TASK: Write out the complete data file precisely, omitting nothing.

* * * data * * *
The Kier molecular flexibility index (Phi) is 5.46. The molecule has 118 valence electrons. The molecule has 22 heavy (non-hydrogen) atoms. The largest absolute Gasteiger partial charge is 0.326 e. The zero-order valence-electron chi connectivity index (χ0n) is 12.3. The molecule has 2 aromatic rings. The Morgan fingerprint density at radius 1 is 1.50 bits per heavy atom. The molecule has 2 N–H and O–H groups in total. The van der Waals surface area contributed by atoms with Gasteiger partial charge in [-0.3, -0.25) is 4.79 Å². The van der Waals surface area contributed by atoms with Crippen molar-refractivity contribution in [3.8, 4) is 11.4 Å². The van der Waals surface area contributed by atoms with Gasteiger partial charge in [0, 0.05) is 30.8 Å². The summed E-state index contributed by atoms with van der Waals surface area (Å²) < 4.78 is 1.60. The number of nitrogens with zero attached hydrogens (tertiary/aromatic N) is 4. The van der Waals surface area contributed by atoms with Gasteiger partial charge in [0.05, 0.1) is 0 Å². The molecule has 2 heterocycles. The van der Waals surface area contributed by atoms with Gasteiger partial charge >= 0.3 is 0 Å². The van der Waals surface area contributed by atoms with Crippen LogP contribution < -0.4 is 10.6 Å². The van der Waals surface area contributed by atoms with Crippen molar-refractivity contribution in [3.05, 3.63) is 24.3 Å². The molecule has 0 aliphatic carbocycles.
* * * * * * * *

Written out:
The Kier molecular flexibility index (Phi) is 5.46. The molecule has 118 valence electrons. The molecule has 22 heavy (non-hydrogen) atoms. The largest absolute Gasteiger partial charge is 0.326 e. The zero-order valence-electron chi connectivity index (χ0n) is 12.3. The molecule has 2 aromatic rings. The Morgan fingerprint density at radius 1 is 1.50 bits per heavy atom. The molecule has 2 N–H and O–H groups in total. The van der Waals surface area contributed by atoms with Gasteiger partial charge in [-0.3, -0.25) is 4.79 Å². The van der Waals surface area contributed by atoms with Crippen molar-refractivity contribution in [3.8, 4) is 11.4 Å². The van der Waals surface area contributed by atoms with Gasteiger partial charge in [0, 0.05) is 30.8 Å². The summed E-state index contributed by atoms with van der Waals surface area (Å²) < 4.78 is 1.60. The number of nitrogens with zero attached hydrogens (tertiary/aromatic N) is 4. The van der Waals surface area contributed by atoms with Gasteiger partial charge in [0.05, 0.1) is 0 Å². The molecule has 2 heterocycles. The van der Waals surface area contributed by atoms with Gasteiger partial charge >= 0.3 is 0 Å². The van der Waals surface area contributed by atoms with Crippen LogP contribution < -0.4 is 10.6 Å². The van der Waals surface area contributed by atoms with Crippen molar-refractivity contribution in [3.05, 3.63) is 24.3 Å². The molecule has 0 aliphatic carbocycles.